10. 5 out of 5

    Leslie Goddard

    What a disappointment. I was so excited to think that at last there would be a biography of Eliza Hamilton. Nope. This is NOT a biography

  11. 5 out of 5

    Holly

    This is a hard one to rate, simply because I almost feel like it should be under historical fiction rather than Biography. I know there are not a lot of source materials from Eliza herself, but I did not like how the author would infer or state things about Eliza that she actually has no way of knowing. For example, saying that Eliza blushed. Really? How did she know that? I think the author took a lot of leeway. Also, the theory the author raises around the Maria Reynolds scandal is interesting This is a hard one to rate, simply because I almost feel like it should be under historical fiction rather than Biography. I know there are not a lot of source materials from Eliza herself, but I did not like how the author would infer or state things about Eliza that she actually has no way of knowing. For example, saying that Eliza blushed. Really? How did she know that? I think the author took a lot of leeway. Also, the theory the author raises around the Maria Reynolds scandal is interesting and she does have some good arguments for why it could have happened the way she states. But I feel like it was a little too one-sided and maybe the author ignored or did not explore other historical documents that back up the traditional story. She was too focused on making her point to address other historical facts that may not have validated her theory. Also, Eliza lived for 50 years after the death of Alexander. But the author does not spend much time on those 50 years. It is almost as if Eliza's life only mattered while she was married to Alexander.

  12. 5 out of 5

    Kim

    I enjoyed this book, but it read as much like a fictionalized account of someone's life as an actual biography, maybe more so. There were many scenes in which Eliza's (and Alexander's) inner thoughts or physical reactions, like blushing or calmly sighing, were stated as fact-- though they couldn't have been known. The author used a lot of mixed language when talking about enslaved people, some of which does justice to the lives those people were living against their will, but much of which conti I enjoyed this book, but it read as much like a fictionalized account of someone's life as an actual biography, maybe more so. There were many scenes in which Eliza's (and Alexander's) inner thoughts or physical reactions, like blushing or calmly sighing, were stated as fact-- though they couldn't have been known. The author used a lot of mixed language when talking about enslaved people, some of which does justice to the lives those people were living against their will, but much of which continues to white-wash that part of our history. I expect more out of a book written in 2018. I'm also incredibly disappointed with how little of this book (the last ~50 pages) was dedicated to the 50+ years that Eliza lived after Alexander Hamilton died. She lived far more of her life without him than with him, and she did some pretty incredible things during that time. Nonetheless, I understand that Eliza left little original source material and that no one else bothered to keep archives on 18th & 19th-century women. Despite its flaws, this is an enjoyable and interesting read that I'd probably have rated much higher if it was sold as historical fiction instead of a biography.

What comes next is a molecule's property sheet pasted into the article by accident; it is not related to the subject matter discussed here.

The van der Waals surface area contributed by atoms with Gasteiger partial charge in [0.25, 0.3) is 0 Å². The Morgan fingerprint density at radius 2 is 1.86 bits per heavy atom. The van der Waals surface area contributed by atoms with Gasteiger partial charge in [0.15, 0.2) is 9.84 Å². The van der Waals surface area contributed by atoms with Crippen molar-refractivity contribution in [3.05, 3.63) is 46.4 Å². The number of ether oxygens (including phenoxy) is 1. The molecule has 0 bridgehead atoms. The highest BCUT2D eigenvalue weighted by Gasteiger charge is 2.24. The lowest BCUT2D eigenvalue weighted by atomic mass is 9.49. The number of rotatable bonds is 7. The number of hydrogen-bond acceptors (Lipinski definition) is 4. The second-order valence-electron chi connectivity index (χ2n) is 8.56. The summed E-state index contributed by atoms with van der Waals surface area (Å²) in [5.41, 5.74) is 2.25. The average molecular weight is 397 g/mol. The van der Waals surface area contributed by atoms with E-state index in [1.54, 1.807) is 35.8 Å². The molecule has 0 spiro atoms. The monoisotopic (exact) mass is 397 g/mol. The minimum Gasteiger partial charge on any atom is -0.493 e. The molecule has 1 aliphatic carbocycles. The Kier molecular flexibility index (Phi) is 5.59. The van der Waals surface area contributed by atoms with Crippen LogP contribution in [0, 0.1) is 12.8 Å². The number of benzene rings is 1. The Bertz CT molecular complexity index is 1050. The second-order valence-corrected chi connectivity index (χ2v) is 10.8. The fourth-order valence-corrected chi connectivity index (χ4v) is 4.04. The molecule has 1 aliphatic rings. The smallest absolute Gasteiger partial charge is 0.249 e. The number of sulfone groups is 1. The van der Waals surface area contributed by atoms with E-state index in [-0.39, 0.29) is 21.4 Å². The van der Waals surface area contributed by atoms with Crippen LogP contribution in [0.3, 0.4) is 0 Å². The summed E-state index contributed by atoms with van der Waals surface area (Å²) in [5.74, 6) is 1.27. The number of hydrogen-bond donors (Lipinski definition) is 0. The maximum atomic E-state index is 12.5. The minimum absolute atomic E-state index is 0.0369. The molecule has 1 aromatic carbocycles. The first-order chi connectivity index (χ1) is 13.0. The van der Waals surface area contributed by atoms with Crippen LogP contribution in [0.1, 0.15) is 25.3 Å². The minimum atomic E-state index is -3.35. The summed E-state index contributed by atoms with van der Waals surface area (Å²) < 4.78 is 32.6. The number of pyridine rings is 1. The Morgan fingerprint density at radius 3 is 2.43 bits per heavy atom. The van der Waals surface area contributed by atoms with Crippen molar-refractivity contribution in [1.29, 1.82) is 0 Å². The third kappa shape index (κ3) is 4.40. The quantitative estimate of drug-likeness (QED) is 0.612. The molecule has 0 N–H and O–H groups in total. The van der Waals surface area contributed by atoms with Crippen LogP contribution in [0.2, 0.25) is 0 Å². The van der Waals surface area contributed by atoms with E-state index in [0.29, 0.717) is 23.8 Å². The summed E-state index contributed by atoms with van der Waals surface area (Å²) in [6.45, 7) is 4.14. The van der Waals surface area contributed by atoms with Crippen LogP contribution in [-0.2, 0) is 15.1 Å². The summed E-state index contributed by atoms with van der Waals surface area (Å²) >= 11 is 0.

13. 5 out of 5

    Kathleen

    The author used research which she then fleshed out into the story of Eliza Hamilton's life. The beginning of the book was about her childhood and then about a third of the way through the book, the scandals started. If you like books about the ways of the world in those days with the balls and the limited opportunities for women, you will enjoy this book. If you liked the musical, then you may be interested in this. I'm not a fan of reading most historical tales, whether fiction or non or of rea The author used research which she then fleshed out into the story of Eliza Hamilton's life. The beginning of the book was about her childhood and then about a third of the way through the book, the scandals started. If you like books about the ways of the world in those days with the balls and the limited opportunities for women, you will enjoy this book. If you liked the musical, then you may be interested in this. I'm not a fan of reading most historical tales, whether fiction or non or of reading stories set in this era. It was good for what it was and my rating is based on my interests. (I received this in a goodreads giveaway.)